‘Pay-for-VFA’ not extortion: Palace scoffs at ‘small change’ from US compared to funding for Pakistan
MANILA, Philippines — Demanding the United States to pay to keep the Visiting Forces Agreement (VFA) is “not extortion” since their payment can be used in the country’s Covid-19 response and other government services, Malacañang said Monday.
“Sa mga nagsasabing extortion, hindi po yan extortion. ‘Yan po ay isang pagtaguyod ng pang-nasyonal na interes ng mga Pilipino at dahil marami po tayong gastusin lalong lalo na sa Covid-19, bakit hindi tayo sumingil?” presidential spokesperson Harry Roque said in an online Palace briefing.
(To those who are saying this is extortion, it’s not. This is pushing for the national interest of Filipinos and since there are a lot of expenses to address Covid-19, why can’t we ask for payment?)
“Nang sa ganun, yung perang makukuha natin, magamit natin para sa Covid response, para sa libreng pakain ng mga estudyante, para sa Universal Health Care,” he added.
(This way, the money we will get will be used for Covid response, for feeding programs for students and for the Universal Health Care.)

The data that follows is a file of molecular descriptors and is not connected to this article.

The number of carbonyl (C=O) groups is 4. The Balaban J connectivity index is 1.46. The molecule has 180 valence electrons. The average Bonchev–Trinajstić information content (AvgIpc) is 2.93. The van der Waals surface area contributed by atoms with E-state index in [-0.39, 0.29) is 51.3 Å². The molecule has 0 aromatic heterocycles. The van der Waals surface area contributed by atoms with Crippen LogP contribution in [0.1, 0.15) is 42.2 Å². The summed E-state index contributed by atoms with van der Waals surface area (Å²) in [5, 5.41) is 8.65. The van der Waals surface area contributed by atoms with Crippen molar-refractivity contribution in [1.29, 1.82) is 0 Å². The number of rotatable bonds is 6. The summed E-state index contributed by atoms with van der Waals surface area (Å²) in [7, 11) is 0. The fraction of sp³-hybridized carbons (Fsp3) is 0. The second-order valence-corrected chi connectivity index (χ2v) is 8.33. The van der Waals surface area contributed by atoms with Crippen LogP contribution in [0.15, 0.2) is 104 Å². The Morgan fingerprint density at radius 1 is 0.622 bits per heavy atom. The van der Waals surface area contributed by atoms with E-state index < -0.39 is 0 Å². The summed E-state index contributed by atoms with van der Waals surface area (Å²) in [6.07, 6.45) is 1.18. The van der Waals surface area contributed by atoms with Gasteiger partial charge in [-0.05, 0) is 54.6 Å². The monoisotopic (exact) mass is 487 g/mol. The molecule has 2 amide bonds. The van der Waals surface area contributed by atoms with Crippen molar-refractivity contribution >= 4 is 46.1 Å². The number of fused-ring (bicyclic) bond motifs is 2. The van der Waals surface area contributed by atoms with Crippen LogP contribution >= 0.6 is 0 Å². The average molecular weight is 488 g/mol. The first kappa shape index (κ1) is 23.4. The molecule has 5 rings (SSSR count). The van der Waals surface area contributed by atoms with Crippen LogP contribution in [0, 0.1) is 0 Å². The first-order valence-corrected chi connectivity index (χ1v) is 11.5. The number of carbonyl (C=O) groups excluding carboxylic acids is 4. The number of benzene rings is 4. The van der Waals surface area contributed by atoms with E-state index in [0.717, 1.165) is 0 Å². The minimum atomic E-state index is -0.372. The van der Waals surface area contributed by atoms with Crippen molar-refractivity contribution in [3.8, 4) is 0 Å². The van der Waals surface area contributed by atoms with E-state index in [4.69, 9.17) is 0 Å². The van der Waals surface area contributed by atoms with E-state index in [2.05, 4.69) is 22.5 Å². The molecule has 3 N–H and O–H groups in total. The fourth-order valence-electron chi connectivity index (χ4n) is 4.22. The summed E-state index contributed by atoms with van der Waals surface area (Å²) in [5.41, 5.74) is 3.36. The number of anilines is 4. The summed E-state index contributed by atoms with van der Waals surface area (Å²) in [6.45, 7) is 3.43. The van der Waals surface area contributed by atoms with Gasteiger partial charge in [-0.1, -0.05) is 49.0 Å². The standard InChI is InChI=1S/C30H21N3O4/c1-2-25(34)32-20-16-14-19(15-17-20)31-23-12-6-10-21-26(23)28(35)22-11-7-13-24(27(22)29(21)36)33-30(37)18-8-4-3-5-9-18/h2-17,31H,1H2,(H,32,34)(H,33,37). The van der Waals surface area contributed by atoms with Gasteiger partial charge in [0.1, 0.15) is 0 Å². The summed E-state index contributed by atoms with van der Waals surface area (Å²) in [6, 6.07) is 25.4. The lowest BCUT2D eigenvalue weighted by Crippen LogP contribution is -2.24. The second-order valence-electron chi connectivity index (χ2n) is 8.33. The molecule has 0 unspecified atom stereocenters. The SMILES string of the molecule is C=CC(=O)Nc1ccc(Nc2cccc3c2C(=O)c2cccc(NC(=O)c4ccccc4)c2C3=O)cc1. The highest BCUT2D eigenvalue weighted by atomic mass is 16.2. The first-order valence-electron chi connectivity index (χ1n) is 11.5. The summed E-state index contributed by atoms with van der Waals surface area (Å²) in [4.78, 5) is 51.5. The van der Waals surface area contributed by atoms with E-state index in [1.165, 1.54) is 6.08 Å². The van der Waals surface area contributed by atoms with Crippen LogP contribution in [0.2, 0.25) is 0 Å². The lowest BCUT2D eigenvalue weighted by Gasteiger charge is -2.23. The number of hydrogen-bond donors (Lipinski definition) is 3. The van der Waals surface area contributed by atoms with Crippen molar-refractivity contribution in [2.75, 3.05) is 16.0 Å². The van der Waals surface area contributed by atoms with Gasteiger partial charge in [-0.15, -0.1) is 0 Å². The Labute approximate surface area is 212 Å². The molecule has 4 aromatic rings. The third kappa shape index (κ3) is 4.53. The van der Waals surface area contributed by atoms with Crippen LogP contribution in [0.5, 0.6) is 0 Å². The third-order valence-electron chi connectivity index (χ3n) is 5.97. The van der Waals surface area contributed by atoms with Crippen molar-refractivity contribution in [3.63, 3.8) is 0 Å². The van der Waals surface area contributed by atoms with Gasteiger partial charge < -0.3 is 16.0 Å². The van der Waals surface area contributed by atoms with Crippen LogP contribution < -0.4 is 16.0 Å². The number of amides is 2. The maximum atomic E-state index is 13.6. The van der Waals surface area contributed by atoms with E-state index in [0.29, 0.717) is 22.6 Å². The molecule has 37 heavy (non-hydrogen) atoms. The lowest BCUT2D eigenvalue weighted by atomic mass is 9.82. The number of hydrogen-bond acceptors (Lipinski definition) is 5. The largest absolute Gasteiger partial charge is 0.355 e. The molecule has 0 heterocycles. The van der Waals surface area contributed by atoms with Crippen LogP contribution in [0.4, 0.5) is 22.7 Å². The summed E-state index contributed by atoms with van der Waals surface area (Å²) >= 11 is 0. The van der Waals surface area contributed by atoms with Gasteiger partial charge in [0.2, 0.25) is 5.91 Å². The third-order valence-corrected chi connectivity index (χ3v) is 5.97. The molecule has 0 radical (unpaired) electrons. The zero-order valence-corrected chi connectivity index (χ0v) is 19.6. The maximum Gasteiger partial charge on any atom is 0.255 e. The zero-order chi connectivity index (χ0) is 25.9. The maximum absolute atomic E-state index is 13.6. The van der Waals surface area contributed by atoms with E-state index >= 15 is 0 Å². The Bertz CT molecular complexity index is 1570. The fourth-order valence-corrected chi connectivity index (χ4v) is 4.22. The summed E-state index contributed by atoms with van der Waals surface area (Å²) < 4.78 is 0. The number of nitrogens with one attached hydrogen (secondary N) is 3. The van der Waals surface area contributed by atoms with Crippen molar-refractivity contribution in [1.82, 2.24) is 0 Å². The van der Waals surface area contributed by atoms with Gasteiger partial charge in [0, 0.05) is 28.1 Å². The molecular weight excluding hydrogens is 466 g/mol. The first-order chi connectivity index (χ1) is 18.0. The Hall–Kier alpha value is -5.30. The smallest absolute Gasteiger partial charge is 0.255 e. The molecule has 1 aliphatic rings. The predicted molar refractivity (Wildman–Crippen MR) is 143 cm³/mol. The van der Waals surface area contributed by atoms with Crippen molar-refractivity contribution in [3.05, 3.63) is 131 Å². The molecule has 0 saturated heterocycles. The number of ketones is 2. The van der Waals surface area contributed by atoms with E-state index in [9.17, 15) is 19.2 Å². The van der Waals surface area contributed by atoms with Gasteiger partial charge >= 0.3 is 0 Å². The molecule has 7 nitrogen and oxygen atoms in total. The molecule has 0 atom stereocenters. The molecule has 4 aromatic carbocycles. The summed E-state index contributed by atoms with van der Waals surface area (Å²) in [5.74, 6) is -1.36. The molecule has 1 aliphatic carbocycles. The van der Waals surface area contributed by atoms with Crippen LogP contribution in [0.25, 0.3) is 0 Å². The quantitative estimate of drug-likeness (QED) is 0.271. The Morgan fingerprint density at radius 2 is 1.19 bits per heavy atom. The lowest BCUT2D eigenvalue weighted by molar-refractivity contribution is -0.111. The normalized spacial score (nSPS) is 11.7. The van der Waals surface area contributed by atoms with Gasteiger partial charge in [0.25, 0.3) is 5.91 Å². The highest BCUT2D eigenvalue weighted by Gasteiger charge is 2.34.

President Rodrigo Duterte, in a speech last week, demanded the US to pay if it wants to keep its VFA with the Philippines.
Vice President Leni Robredo likened Duterte’s remark to “extortion,” suggesting that disadvantages of the VFA be laid out to explain why the Philippines want to abrogate the agreement.
Senator Panfilo Lacson, meanwhile, sought for a “diplomatic and statesmanlike” talks in dealing with the VFA.
Citing a study from think tank Stimson Center, Roque said the Philippines should be getting an amount similar to what Pakistan receives in allowing the US’ military presence in its jurisdiction.
“Base sa pag-aaral na ito, ang nakuha po natin ay $3.9 billion. Malaki po ba yan? Naku, barya po yan kung ikukumpara doon sa mga nakukuha ng ibang bansa,” Roque said.
(Based on this study, we are getting $3.9 billion. Is that amount huge? That’s cheap compared to what other countries are receiving.)
“Pakistan got $16 billion. We think we should get something similar or close to that amount but definitely, not the amount we’re currently getting,” he added.
In December, Duterte said he would continue to abrogate the VFA if the US could not provide the Philippines with its Covid-19 vaccines.
Foreign Affairs Secretary Teodoro Locsin Jr. has said the Philippines and the US will iron out its differences over the VFA this month.
The VFA, which took effect in 1999, provides a mechanism for visiting American soldiers and serves as the foundation for military exercises and humanitarian work.
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